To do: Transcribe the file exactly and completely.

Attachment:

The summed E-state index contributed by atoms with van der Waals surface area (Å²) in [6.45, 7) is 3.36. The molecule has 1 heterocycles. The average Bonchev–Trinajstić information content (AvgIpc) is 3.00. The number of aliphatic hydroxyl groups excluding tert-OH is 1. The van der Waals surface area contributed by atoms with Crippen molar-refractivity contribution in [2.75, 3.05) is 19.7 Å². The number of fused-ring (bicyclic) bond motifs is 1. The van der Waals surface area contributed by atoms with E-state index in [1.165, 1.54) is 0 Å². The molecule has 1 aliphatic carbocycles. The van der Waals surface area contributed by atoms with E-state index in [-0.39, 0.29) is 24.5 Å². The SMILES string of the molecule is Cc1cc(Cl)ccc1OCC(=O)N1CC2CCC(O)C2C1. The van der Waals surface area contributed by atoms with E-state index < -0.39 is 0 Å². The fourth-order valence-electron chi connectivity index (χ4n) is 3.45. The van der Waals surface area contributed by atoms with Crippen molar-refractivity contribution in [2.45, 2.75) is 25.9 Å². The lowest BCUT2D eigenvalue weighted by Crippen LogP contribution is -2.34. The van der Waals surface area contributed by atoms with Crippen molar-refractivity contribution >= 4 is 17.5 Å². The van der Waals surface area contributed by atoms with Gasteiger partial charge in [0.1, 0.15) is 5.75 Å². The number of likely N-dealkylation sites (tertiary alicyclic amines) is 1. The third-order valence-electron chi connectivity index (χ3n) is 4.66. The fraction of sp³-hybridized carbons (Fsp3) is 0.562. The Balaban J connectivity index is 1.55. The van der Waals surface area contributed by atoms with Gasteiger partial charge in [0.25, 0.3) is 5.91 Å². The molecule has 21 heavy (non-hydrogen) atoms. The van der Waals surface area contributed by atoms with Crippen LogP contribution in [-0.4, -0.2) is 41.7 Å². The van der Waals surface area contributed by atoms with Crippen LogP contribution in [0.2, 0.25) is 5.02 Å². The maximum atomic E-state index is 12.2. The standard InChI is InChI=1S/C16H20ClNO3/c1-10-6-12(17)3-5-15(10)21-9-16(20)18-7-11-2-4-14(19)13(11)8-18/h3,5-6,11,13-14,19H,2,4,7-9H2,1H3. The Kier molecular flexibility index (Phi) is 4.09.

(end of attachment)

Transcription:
The summed E-state index contributed by atoms with van der Waals surface area (Å²) in [6.45, 7) is 3.36. The molecule has 1 heterocycles. The average Bonchev–Trinajstić information content (AvgIpc) is 3.00. The number of aliphatic hydroxyl groups excluding tert-OH is 1. The van der Waals surface area contributed by atoms with Crippen molar-refractivity contribution in [2.75, 3.05) is 19.7 Å². The number of fused-ring (bicyclic) bond motifs is 1. The van der Waals surface area contributed by atoms with E-state index in [1.165, 1.54) is 0 Å². The molecule has 1 aliphatic carbocycles. The van der Waals surface area contributed by atoms with E-state index in [-0.39, 0.29) is 24.5 Å². The SMILES string of the molecule is Cc1cc(Cl)ccc1OCC(=O)N1CC2CCC(O)C2C1. The van der Waals surface area contributed by atoms with E-state index < -0.39 is 0 Å². The fourth-order valence-electron chi connectivity index (χ4n) is 3.45. The van der Waals surface area contributed by atoms with Crippen molar-refractivity contribution in [2.45, 2.75) is 25.9 Å². The lowest BCUT2D eigenvalue weighted by Crippen LogP contribution is -2.34. The van der Waals surface area contributed by atoms with Crippen molar-refractivity contribution >= 4 is 17.5 Å². The van der Waals surface area contributed by atoms with Gasteiger partial charge in [0.1, 0.15) is 5.75 Å². The number of likely N-dealkylation sites (tertiary alicyclic amines) is 1. The third-order valence-electron chi connectivity index (χ3n) is 4.66. The fraction of sp³-hybridized carbons (Fsp3) is 0.562. The Balaban J connectivity index is 1.55. The van der Waals surface area contributed by atoms with Gasteiger partial charge in [0.25, 0.3) is 5.91 Å². The molecule has 21 heavy (non-hydrogen) atoms. The van der Waals surface area contributed by atoms with Crippen LogP contribution in [-0.4, -0.2) is 41.7 Å². The van der Waals surface area contributed by atoms with Crippen LogP contribution in [0.2, 0.25) is 5.02 Å². The maximum atomic E-state index is 12.2. The standard InChI is InChI=1S/C16H20ClNO3/c1-10-6-12(17)3-5-15(10)21-9-16(20)18-7-11-2-4-14(19)13(11)8-18/h3,5-6,11,13-14,19H,2,4,7-9H2,1H3. The Kier molecular flexibility index (Phi) is 4.09.